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            Pregnancy & Lactation

            Pregnancy

            Available data from published epidemiological studies and case reports in pregnant women have not identified a drug-associated risk of major birth defects, miscarriage, or adverse maternal or fetal outcomes

            Beta-agonists may interfere with uterine contractility

            There are clinical considerations in pregnant women with asthma

            In women with poorly or moderately controlled asthma, there is increased risk of pre-eclampsia in the mother and prematurity, low birth weight, and small for gestational age in the neonate

            Severe asthma during pregnancy has been associated with maternal mortality, fetal mortality, or both

            Pregnant women with asthma should be closely monitored and medication adjusted as necessary to maintain optimal asthma control

            Animal data

            • Oral administration of salmeterol to pregnant rabbits caused teratogenicity characteristic of beta-adrenoceptor stimulation at maternal doses approximately 50 times maximum recommended human daily inhaled dose (MRHDID) on an AUC basis

            Labor and delivery

            • There are no adequate and well-controlled human studies that have evaluated effects of therapy during labor and delivery; because of potential for beta-agonist interference with uterine contractility, use during labor should be restricted to those patients in whom the benefits clearly outweigh the risks

            Lactation

            There is no information regarding presence of salmeterol in human milk, effects on breastfed child, or on milk production

            Drug is detected in rat milk; drug concentrations in human plasma after inhaled therapeutic doses are low and therefore concentrations in human breast milk are likely to be low

            The developmental and health benefits of breastfeeding should be considered along with the mother’s clinical need for therapy and any potential adverse effects on the breastfed child from treatment or from underlying maternal condition

            Pregnancy Categories

            A: Generally acceptable. Controlled studies in pregnant women show no evidence of fetal risk.

            B: May be acceptable. Either animal studies show no risk but human studies not available or animal studies showed minor risks and human studies done and showed no risk.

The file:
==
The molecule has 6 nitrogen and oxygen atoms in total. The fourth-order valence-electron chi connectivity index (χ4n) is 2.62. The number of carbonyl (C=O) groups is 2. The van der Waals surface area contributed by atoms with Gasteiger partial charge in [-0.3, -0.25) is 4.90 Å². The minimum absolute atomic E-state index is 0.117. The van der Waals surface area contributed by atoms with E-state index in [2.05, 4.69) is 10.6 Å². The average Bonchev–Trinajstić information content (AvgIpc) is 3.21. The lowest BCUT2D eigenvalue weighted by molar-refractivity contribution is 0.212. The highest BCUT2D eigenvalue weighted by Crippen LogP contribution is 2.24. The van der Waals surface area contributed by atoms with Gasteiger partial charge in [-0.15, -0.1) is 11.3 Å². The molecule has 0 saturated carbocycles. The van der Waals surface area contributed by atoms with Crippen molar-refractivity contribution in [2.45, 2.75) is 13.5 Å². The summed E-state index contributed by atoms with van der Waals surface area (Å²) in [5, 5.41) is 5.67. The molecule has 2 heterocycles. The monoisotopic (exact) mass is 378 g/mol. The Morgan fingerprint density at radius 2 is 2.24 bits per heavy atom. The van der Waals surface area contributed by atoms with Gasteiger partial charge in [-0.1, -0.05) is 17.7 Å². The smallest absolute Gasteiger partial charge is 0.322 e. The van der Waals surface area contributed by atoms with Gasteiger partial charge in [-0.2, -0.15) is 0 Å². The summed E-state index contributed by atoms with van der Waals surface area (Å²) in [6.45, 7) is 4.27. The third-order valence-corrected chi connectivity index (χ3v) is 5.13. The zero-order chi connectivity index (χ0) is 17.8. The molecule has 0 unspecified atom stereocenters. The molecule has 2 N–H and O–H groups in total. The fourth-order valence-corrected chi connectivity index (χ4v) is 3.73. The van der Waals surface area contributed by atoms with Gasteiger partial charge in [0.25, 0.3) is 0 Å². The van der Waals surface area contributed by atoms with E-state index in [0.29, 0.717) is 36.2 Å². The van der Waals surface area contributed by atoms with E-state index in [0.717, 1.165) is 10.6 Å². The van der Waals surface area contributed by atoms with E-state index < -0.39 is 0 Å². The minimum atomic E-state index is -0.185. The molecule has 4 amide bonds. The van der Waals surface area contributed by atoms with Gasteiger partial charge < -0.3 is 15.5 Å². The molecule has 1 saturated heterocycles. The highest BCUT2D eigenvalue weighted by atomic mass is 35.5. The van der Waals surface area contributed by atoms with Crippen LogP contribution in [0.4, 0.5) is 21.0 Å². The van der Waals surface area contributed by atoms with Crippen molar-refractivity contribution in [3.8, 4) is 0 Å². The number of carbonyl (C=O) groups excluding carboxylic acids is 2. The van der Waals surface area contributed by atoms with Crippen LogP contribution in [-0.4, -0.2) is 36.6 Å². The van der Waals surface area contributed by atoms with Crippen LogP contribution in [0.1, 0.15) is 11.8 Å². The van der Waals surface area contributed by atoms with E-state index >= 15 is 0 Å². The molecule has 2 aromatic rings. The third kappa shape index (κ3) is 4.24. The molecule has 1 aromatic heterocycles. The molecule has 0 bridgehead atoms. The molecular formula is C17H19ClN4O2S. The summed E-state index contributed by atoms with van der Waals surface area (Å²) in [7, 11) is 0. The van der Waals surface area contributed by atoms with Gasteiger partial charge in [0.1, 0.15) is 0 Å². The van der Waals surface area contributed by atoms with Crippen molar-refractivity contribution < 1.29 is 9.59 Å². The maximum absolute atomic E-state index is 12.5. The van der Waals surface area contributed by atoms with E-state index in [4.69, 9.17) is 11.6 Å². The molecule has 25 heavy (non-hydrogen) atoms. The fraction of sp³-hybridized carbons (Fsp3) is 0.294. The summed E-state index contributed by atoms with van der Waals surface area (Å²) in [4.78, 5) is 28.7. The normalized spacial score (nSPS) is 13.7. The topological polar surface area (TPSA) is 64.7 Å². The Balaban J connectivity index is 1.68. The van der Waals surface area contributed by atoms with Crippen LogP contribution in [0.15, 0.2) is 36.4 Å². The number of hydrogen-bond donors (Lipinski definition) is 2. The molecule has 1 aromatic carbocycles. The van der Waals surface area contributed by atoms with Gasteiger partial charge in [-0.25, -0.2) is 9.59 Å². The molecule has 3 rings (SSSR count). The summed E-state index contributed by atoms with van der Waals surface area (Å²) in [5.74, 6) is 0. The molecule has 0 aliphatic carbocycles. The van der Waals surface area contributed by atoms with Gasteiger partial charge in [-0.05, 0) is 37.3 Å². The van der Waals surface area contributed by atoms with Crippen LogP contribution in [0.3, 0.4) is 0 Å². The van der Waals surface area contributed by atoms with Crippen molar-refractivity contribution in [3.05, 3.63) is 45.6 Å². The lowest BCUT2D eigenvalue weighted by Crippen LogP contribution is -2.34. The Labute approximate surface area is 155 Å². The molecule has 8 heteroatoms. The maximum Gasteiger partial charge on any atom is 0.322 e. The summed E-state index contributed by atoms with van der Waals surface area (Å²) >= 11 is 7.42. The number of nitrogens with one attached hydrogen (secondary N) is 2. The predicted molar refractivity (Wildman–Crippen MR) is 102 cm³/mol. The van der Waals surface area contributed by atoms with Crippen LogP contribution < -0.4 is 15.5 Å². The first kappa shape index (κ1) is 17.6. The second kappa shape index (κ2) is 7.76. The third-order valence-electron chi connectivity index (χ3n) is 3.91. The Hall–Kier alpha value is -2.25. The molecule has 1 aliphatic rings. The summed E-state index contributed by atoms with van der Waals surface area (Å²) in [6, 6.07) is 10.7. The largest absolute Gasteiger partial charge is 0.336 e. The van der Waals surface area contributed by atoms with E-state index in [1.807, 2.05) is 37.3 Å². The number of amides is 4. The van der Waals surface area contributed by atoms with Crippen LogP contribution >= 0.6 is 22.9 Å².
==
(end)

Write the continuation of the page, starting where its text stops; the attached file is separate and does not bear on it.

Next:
C: Use with caution if benefits outweigh risks. Animal studies show risk and human studies not available or neither animal nor human studies done.

            D: Use in LIFE-THREATENING emergencies when no safer drug available. Positive evidence of human fetal risk.

            X: Do not use in pregnancy. Risks involved outweigh potential benefits. Safer alternatives exist.

            NA: Information not available.

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            Pharmacology

            Mechanism of Action

            Long-acting beta-2 agonist; action on beta-2 receptors relaxes bronchial smooth muscle with little effect on heart rate

            50 times more selective than albuterol

            Pharmacokinetics

            Peak serum time: 20 min

            Half-Life: 5.5 hr

            Onset: 30-48 min (asthma); 2 hr (COPD)

            Duration: 12 hr

            Absorption: Minimal (undetectable)

            Protein Bound: 96%

            Metabolism: Liver

            Excretion: Feces (60%); urine (25%)

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            Formulary

            FormularyPatient Discounts

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            Tier Description
            1 This drug is available at the lowest co-pay. Most commonly, these are generic drugs.
            2 This drug is available at a middle level co-pay. Most commonly, these are "preferred" (on formulary) brand drugs.
            3 This drug is available at a higher level co-pay. Most commonly, these are "non-preferred" brand drugs.
            4 This drug is available at a higher level co-pay. Most commonly, these are "non-preferred" brand drugs or specialty prescription products.
            5 This drug is available at a higher level co-pay. Most commonly, these are "non-preferred" brand drugs or specialty prescription products.
            6 This drug is available at a higher level co-pay. Most commonly, these are "non-preferred" brand drugs or specialty prescription products.
            NC NOT COVERED – Drugs that are not covered by the plan.
            Code Definition
            PA Prior Authorization
            Drugs that require prior authorization. This restriction requires that specific clinical criteria be met prior to the approval of the prescription.
            QL Quantity Limits
            Drugs that have quantity limits associated with each prescription. This restriction typically limits the quantity of the drug that will be covered.
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            Drugs that have step therapy associated with each prescription. This restriction typically requires that certain criteria be met prior to approval for the prescription.
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            Medscape prescription drug monographs are based on FDA-approved labeling information, unless otherwise noted, combined with additional data derived from primary medical literature.